The required training python script src/ is available here. Note that it is added to the source environment when building the Dockerfile.

Data Bundle

The previously described labels were separated into the following directory structure to comply with YOLOv3 requirements.

$ tree beerbot/databeerbot/data
└── single_class
├── images
│ ├── 1553248583.png
│ ├── ...
│ └── 1565626432.png
└── labels
├── 1553248583.txt
├── ...
└── 1565626432.txt

Training a YOLOv3 model within kaos is very straightforward since it only requires a single command kaos train deploy. Note that desired resource requirements for training can be set via command-line options (e.g. --cpu , --memory and/or --gpu).

$ kaos train deploy -s beerbot/model-train-cpu \
-d beerbot/data
Submitting source bundle: beerbot/model-train-cpu Compressing source bundle: 100%|███████████████████████████| ✔ Setting source bundle: /yolo-cpu:e0222Submitting data bundle: beerbot/data Compressing data bundle: 100%|███████████████████████████| ✔ Setting data bundle: /single-class:8d184
CURRENT TRAINING INPUTS +------------+---------------------+-------------+ | Image | Data | Hyperparams | +------------+---------------------+-------------+ | | ✔ | ✗ | | <building> | /single-class:8d184 | | +------------+---------------------+-------------+

More info about the training pipeline is detailed in the documentation.


The status of the deployed YOLOv3 model can be checked with kaos train list. It contains high level information regarding its id, duration, start time and state.

$ kaos train list+------------------------------------------------------------------+
| ind | duration | job_id | started | state |
| 0 | 2264 | f79775 | 20 Aug 2019 09:37:44 | JOB_SUCCESS |

Additional info for a particular model can be queried via kaos train info.

$ kaos train info -i 0Job ID: f79775
Process time: 2260
Available metrics: ['recall', 'mAP', 'precision', 'f1']
| Code | Data |
| Author: jfriedman | Author: jfriedman |
| Path: /yolo-cpu:e0222 | Path: /single-class:8d184 |
Page count: 1
Page ID: 0
| ind | Model ID |
| 0 | e0222_8d184:00025 |
| 1 | e0222_8d184:00050 |
| 2 | e0222_8d184:00075 |
| 3 | e0222_8d184:00100 |
| 4 | e0222_8d184:00125 |
| 5 | e0222_8d184:00150 |
| 6 | e0222_8d184:00175 |
| 7 | e0222_8d184:00200 |

Improving BeerBot requires selecting the best checkpoint based on a desired available metric (i.e. organized by epoch number). The best model for BeerBot 2.0 is selected based on the best F1 score, which is a function of both precision and recall. This is a very simple operation by passing the--sort_by option to kaos train info.

$ kaos train info -i 0 -s f1Job ID: f79775
Process time: 2260
Available metrics: ['recall', 'mAP', 'precision', 'f1']
| Code | Data |
| Author: jfriedman | Author: jfriedman |
| Path: /yolo-cpu:e0222 | Path: /single-class:8d184 |
Page count: 1
Page ID: 0
| ind | Model ID | Score |
| 0 | e0222_8d184:00175 | 0.874 |
| 1 | e0222_8d184:00125 | 0.871 |
| 2 | e0222_8d184:00200 | 0.856 |
| 3 | e0222_8d184:00150 | 0.855 |
| 4 | e0222_8d184:00100 | 0.845 |
| 5 | e0222_8d184:00075 | 0.806 |
| 6 | e0222_8d184:00050 | 0.685 |
| 7 | e0222_8d184:00025 | 0.258 |

✅ The best model is associated with epoch 175 (e.g. e0222_8d184:00175).


The kaos serve pipeline consists of two stages — build and serve. Similar to the training pipeline, they are separate Pachyderm pipelines linked into a single cohesive process.

the kaos serve pipeline

The serve pipeline requires at minimum a valid source bundle for deploying an endpoint.

Source Bundle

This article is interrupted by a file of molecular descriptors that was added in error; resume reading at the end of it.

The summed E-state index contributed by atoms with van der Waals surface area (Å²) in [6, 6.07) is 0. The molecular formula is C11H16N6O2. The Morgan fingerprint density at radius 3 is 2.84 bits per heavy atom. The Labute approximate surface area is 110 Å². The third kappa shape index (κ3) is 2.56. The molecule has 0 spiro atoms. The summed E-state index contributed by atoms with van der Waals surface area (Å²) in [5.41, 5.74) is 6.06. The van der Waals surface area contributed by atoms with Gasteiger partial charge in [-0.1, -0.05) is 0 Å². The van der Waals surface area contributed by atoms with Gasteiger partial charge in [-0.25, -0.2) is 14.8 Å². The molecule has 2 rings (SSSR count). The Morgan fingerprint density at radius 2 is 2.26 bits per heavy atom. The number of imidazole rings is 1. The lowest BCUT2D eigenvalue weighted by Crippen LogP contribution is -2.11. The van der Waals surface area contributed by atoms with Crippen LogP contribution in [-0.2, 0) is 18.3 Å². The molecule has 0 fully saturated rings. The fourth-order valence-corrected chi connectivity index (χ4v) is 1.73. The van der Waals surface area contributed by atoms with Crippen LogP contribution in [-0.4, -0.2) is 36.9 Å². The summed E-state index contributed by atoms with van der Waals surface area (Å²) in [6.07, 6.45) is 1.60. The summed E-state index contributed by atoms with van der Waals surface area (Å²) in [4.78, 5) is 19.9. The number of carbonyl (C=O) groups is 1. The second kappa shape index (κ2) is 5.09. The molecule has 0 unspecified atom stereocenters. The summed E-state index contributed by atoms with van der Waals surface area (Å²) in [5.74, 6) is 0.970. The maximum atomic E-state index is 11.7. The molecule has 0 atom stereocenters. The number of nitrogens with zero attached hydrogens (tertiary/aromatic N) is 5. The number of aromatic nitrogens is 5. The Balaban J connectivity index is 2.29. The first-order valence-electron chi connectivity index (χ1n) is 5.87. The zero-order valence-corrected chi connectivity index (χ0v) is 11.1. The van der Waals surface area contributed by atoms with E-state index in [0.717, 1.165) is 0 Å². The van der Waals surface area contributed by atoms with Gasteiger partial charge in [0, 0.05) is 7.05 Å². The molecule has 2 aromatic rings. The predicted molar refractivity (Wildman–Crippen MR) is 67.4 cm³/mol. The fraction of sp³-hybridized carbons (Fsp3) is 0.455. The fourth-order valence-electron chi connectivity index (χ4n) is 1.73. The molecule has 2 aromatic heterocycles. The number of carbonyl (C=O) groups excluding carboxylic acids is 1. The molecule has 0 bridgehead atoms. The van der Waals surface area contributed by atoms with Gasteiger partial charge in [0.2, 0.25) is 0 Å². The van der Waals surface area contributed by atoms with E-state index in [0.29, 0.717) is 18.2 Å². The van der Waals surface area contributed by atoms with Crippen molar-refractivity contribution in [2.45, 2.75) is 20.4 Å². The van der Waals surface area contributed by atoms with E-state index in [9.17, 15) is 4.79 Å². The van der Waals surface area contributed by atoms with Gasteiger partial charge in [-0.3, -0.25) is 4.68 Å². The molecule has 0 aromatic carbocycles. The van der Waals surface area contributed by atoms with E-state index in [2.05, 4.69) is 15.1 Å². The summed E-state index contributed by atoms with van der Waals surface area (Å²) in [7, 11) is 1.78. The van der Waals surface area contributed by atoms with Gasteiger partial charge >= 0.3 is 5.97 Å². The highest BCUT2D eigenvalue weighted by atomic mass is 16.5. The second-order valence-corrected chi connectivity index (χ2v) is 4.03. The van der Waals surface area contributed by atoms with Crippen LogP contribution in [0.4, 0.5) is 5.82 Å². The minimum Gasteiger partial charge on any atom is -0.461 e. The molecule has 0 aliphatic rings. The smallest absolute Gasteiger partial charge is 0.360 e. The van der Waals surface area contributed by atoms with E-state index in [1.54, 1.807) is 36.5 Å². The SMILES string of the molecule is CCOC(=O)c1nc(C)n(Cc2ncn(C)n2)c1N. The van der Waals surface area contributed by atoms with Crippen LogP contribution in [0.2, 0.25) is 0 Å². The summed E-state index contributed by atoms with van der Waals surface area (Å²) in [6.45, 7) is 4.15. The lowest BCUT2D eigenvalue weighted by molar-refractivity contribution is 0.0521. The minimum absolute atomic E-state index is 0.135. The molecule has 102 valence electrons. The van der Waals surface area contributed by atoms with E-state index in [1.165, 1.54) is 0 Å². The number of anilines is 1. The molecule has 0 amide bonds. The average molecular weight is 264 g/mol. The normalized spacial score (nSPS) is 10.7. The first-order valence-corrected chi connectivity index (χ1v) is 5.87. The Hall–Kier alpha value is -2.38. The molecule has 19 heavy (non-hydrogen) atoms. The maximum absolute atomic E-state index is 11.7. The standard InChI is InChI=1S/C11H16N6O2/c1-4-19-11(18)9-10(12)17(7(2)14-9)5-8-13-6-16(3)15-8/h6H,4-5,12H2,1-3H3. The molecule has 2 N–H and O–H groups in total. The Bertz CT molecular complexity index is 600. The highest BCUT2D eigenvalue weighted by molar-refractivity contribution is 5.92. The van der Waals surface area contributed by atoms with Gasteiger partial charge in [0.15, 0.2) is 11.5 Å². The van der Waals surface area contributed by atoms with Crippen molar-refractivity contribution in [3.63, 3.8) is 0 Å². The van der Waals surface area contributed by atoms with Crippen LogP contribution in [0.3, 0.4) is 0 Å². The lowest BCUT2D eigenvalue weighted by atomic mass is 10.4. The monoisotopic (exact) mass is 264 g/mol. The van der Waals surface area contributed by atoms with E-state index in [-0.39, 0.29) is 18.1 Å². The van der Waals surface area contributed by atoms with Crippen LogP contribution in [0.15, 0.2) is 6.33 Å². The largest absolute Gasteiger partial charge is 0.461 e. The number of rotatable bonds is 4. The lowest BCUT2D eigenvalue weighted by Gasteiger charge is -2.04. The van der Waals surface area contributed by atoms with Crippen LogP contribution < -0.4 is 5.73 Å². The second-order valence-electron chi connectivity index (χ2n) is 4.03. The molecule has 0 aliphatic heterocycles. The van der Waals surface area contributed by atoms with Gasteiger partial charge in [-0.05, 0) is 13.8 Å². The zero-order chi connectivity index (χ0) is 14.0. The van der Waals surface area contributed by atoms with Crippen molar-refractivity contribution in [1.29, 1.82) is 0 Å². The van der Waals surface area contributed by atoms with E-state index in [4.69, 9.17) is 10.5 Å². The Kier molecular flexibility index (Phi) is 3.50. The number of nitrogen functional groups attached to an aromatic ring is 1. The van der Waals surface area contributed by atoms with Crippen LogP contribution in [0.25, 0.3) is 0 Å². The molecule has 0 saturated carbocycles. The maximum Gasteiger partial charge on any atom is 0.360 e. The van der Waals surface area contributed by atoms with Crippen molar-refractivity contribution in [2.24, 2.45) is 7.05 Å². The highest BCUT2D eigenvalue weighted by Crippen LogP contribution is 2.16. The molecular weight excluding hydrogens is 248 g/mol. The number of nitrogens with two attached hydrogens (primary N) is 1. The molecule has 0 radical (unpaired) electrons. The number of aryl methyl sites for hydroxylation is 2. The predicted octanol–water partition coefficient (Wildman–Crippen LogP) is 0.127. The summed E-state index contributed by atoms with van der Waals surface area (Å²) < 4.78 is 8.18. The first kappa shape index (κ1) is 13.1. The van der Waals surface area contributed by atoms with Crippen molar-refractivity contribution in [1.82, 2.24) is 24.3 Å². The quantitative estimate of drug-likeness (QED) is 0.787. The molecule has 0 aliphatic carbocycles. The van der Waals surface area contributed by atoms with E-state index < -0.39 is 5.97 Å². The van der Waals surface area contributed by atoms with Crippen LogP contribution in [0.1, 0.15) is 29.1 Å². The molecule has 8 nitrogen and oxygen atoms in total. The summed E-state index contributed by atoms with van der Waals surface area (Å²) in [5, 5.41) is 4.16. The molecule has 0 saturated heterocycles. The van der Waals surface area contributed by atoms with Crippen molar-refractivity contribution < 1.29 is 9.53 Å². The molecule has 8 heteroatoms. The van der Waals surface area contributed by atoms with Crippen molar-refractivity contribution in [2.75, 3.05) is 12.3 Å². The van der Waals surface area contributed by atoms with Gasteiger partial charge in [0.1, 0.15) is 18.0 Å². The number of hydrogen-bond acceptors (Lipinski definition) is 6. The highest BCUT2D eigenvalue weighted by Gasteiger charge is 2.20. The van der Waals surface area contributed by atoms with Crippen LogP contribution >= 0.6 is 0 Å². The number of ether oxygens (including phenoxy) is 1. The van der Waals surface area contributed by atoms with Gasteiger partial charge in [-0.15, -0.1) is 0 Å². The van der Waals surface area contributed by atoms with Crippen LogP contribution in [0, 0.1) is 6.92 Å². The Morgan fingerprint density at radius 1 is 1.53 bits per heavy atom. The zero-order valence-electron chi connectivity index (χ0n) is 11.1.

The source bundle for serving a model is handled in the same manner described in the training pipeline. Serving also requires a relatively clear source folder structure that absolutely must contain a serve executable for running inference. Here is the directory structure used for serving a trained YOLOv3 model within kaos.

$ tree beerbot/model-servebeerbot/model-serve
└── yolo
├── Dockerfile
└── model
├── nginx.conf
├── serve
├── web-requirements.txt

Deploying a running endpoint within kaos is very straightforward since it only requires a single command kaos serve deploy. The previously selected model_id is used as the best BeerBot model.

$ kaos serve deploy -s beerbot/model-serve \
-m e0222_8d184:00175
Submitting source bundle: beerbot/model-serve
Compressing source bundle: 100%|███████████████████████████|
✔ Adding trained model_id: e0222_8d184:00175
✔ Setting source bundle: /yolo:cfcc8

✅ The url of the running endpoint can be identified via kaos serve list.

$ kaos serve list+-----------------------------------------------------------------+
| url | user | created_at |
| | jfriedman | 2019-08-20 10:34:34 |

More info about the serve pipeline is detailed in the documentation.


The running endpoint is now ready for “real world” testing with a new raw high resolution image from BeerBot.

$ curl -X POST \
--data-binary @latest_image.png



Success! kaos was used to train an object detection model for BeerBot.


The improved BeerBot 2.0 engine™ (still without a trademark) consists of the following processing pipeline. The main changes with respect to the BeerBot 1.0 engine™ are the Bottle Detection and Slackbot components.

Bottle Detection

Detection is quite robust without the previous deterministic image processing. It now only predicts with a high resolution “raw” image against the running kaos endpoint (previously described). Two forms of visualization from BeerBot 2.0 are included below. Raw object detection predictions (left) show the location and confidence from the trained YOLOv3 model. The segmented bottle caps (right) are coloured by relative coldness (i.e. age).

BeerBot 2.0 is quite smart (and quite confident)


A new command (/engine) was added to BeerBot 2.0 to debug raw bounding box predictions from the underlying YOLOv3 model. It aids in identifying missing or poorly localized bottles based on its normalized confidence.

The three main BeerBot commands (1) /inventory, (2) /photo and (3) /engine are animated below (left to right).

BeerBot 2.0 in action

Get Involved

Once again, please get in contact if you’re interested in BeerBot or kaos. BeerBot and kaos are both always open for any issues or pull requests. All contributions are greatly appreciated.

Finally, check out for more information about our great products and services.

KI labs Engineering

KI labs Technical Blog

Josh Friedman

Written by

Product. Data. Hacker. Problem Solver. Crypto-enthusiast. Hockey Fan.

KI labs Engineering

KI labs Technical Blog

Welcome to a place where words matter. On Medium, smart voices and original ideas take center stage - with no ads in sight. Watch
Follow all the topics you care about, and we’ll deliver the best stories for you to your homepage and inbox. Explore
Get unlimited access to the best stories on Medium — and support writers while you’re at it. Just $5/month. Upgrade